The School’s research clusters provide a creative academic context for PhD student supervision, collaborative research and impact building, and they also identify key themes within our research; Music as Culture; Music and Science and Making Music.
Music as culture
James Mooney has won a £130k AHRC Fellowship to work on ‘Hugh Davies: Electronic Music Innovator’, 2015-16
David Cooper’s book Béla Bartók was released in 2015 by Yale University Press
Ed Venn was awarded a Leverhulme Research Fellowship in 2013 for work on Thomas Adès’s Asyla
Michael Allis published Temporaries and Eternals: the Music Criticism of Aldous Huxley, 1922-23 in 2013
Music and science
Alinka Greasley has been awarded a £247k AHRC Early Career award for ‘Hearing aids for music: exploring the music listening behaviour of people with hearing impairments’.
Alex McLean and Kia Ng’s Weaving Codes, Coding Weaves is an 18-month AHRC Digital Transformations Amplification project, involving live coding of music and collaboration with partners in design and textiles, in Denmark, Nottingham, Aarhus and Munich.
Karen Burland has been awarded a BA/Leverhulme Small Research Grant for ‘Musical Leisure: Exploring Identities at Work and Play’.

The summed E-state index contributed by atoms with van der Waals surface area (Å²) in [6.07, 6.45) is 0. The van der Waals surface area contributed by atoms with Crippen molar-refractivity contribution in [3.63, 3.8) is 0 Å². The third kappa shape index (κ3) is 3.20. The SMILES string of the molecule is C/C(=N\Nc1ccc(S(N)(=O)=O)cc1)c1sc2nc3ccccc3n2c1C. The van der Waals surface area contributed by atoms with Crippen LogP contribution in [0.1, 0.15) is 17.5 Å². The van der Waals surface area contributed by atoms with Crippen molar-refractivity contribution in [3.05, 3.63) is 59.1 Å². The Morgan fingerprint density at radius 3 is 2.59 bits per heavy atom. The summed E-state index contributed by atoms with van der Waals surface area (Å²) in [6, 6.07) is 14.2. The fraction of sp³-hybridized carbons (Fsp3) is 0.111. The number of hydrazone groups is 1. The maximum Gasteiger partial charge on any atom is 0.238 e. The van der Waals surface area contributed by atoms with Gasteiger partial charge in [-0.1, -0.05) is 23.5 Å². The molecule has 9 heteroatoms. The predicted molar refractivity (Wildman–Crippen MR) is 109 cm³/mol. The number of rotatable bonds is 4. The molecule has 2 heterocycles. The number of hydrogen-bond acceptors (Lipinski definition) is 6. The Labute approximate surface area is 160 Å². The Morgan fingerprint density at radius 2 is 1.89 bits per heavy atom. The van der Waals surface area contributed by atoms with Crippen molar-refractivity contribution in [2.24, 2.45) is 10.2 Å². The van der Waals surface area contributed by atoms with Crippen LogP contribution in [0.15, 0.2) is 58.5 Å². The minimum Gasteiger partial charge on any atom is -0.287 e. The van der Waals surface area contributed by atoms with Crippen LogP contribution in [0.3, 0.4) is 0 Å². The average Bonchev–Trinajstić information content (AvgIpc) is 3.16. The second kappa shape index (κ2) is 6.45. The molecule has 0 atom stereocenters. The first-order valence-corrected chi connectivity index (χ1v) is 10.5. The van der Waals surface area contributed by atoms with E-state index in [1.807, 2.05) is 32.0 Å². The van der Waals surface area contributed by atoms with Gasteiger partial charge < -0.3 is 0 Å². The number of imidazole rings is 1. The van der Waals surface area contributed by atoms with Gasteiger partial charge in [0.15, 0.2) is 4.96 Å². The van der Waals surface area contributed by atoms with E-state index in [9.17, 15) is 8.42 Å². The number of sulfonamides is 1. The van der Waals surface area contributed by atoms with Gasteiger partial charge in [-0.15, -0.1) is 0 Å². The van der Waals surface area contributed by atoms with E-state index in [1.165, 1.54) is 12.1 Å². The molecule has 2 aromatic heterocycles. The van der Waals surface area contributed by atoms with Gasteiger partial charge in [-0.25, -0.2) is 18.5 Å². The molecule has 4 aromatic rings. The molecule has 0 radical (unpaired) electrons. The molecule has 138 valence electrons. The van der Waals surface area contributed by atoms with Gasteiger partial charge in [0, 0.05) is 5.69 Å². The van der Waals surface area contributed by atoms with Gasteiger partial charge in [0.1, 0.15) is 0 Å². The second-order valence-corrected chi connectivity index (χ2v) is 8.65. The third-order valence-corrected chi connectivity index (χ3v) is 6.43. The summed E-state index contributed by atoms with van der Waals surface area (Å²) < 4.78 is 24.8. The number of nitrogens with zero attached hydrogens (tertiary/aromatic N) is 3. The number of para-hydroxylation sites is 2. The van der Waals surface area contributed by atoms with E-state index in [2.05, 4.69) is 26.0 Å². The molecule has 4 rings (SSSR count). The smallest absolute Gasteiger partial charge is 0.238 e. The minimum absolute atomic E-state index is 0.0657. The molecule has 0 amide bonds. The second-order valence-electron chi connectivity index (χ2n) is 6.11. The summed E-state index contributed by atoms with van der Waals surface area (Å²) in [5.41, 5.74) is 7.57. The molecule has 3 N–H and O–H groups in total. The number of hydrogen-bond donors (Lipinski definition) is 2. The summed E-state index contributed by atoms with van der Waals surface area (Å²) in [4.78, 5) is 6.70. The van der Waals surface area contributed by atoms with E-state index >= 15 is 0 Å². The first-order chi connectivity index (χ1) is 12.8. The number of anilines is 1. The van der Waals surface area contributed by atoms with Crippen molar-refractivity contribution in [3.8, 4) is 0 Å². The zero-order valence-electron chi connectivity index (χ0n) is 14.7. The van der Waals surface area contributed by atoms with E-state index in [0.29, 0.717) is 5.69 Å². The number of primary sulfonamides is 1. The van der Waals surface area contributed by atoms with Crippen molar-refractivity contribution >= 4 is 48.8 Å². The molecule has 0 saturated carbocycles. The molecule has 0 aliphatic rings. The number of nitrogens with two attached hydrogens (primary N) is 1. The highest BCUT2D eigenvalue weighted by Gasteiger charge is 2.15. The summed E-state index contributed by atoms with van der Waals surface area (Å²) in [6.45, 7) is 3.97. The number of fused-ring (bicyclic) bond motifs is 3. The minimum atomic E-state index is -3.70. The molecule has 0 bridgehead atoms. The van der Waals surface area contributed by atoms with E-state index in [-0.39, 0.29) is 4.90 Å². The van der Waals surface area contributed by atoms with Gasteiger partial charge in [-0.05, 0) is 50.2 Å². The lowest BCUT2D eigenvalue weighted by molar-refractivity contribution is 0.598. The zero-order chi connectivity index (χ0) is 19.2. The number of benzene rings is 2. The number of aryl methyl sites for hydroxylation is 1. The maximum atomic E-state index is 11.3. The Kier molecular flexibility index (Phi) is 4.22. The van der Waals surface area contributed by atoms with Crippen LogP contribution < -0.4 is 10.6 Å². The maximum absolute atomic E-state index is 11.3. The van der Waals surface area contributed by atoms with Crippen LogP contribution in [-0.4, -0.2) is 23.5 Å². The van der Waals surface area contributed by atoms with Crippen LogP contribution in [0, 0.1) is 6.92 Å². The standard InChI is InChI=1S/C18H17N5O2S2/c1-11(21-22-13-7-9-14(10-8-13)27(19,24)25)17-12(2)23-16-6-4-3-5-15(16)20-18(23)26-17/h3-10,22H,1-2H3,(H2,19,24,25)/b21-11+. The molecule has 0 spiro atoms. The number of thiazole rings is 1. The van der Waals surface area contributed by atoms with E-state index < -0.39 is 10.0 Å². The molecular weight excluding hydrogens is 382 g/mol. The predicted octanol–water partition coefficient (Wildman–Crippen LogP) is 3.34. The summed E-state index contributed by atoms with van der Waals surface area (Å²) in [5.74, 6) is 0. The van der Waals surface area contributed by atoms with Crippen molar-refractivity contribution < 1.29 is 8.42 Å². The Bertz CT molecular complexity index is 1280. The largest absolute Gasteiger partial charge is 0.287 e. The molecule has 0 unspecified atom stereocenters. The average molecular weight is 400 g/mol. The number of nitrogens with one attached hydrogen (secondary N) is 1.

Clive Brown received a large AHRC grant for work on 19th- and early 20th-century annotated editions of string music (bibliographical problems, editorial content and implications for performance practice), leading the CHASE project team.
Mic Spencer, Scott McLaughlin, Ewan Stefani and Martin Iddon have had compositions performed in Copenhagen, Vancouver, Paris, San Francisco, New York, Stuttgart, Glasgow, Darmstadt, Freiburg, Huddersfield (HCMF); they have worked with and been performed by artists such as Bozzini Quartet, Duo Contour, Ensemble Modelo62, hand werk, loadbang+, Trio Atem, Trio Scordatura, Diego Castro (guitar), John Eckhardt (bass), Paul Hession (drums), Nina Whiteman (voice), Eva Zöllner (accordion), and broadcast by the BBC.